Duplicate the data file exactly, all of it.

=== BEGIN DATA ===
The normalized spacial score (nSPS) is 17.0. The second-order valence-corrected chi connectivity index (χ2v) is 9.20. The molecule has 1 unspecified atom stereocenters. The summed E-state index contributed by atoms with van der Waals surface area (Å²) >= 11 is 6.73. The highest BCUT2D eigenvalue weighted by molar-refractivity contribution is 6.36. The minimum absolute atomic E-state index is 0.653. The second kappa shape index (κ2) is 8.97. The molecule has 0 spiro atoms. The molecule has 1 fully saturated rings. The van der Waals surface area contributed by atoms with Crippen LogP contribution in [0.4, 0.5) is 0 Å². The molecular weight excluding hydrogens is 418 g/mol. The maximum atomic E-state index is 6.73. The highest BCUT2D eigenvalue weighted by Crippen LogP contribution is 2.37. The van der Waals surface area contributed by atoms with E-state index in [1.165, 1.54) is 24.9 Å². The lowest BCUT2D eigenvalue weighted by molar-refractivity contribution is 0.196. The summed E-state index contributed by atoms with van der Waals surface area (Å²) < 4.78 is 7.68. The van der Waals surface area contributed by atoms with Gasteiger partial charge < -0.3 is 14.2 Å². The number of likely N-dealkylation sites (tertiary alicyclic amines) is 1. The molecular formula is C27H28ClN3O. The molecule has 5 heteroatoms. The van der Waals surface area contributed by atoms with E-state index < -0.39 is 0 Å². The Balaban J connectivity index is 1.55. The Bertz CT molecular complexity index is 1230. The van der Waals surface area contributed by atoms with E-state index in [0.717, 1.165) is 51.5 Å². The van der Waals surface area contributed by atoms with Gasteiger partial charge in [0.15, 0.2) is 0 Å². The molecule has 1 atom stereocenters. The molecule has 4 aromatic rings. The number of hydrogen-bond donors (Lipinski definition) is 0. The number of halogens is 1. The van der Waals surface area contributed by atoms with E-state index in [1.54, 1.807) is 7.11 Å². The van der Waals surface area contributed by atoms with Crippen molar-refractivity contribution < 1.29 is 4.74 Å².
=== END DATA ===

The normalized spacial score (nSPS) is 17.0. The second-order valence-corrected chi connectivity index (χ2v) is 9.20. The molecule has 1 unspecified atom stereocenters. The summed E-state index contributed by atoms with van der Waals surface area (Å²) >= 11 is 6.73. The highest BCUT2D eigenvalue weighted by molar-refractivity contribution is 6.36. The minimum absolute atomic E-state index is 0.653. The second kappa shape index (κ2) is 8.97. The molecule has 0 spiro atoms. The molecule has 1 fully saturated rings. The van der Waals surface area contributed by atoms with Crippen LogP contribution in [0.4, 0.5) is 0 Å². The molecular weight excluding hydrogens is 418 g/mol. The maximum atomic E-state index is 6.73. The highest BCUT2D eigenvalue weighted by Crippen LogP contribution is 2.37. The van der Waals surface area contributed by atoms with E-state index in [1.165, 1.54) is 24.9 Å². The lowest BCUT2D eigenvalue weighted by molar-refractivity contribution is 0.196. The summed E-state index contributed by atoms with van der Waals surface area (Å²) < 4.78 is 7.68. The van der Waals surface area contributed by atoms with Gasteiger partial charge < -0.3 is 14.2 Å². The number of likely N-dealkylation sites (tertiary alicyclic amines) is 1. The molecular formula is C27H28ClN3O. The molecule has 5 heteroatoms. The van der Waals surface area contributed by atoms with E-state index < -0.39 is 0 Å². The Balaban J connectivity index is 1.55. The Bertz CT molecular complexity index is 1230. The van der Waals surface area contributed by atoms with E-state index in [0.717, 1.165) is 51.5 Å². The van der Waals surface area contributed by atoms with Gasteiger partial charge in [0.15, 0.2) is 0 Å². The molecule has 1 atom stereocenters. The molecule has 4 aromatic rings. The number of hydrogen-bond donors (Lipinski definition) is 0. The number of halogens is 1. The van der Waals surface area contributed by atoms with E-state index in [1.54, 1.807) is 7.11 Å². The van der Waals surface area contributed by atoms with Crippen molar-refractivity contribution < 1.29 is 4.74 Å².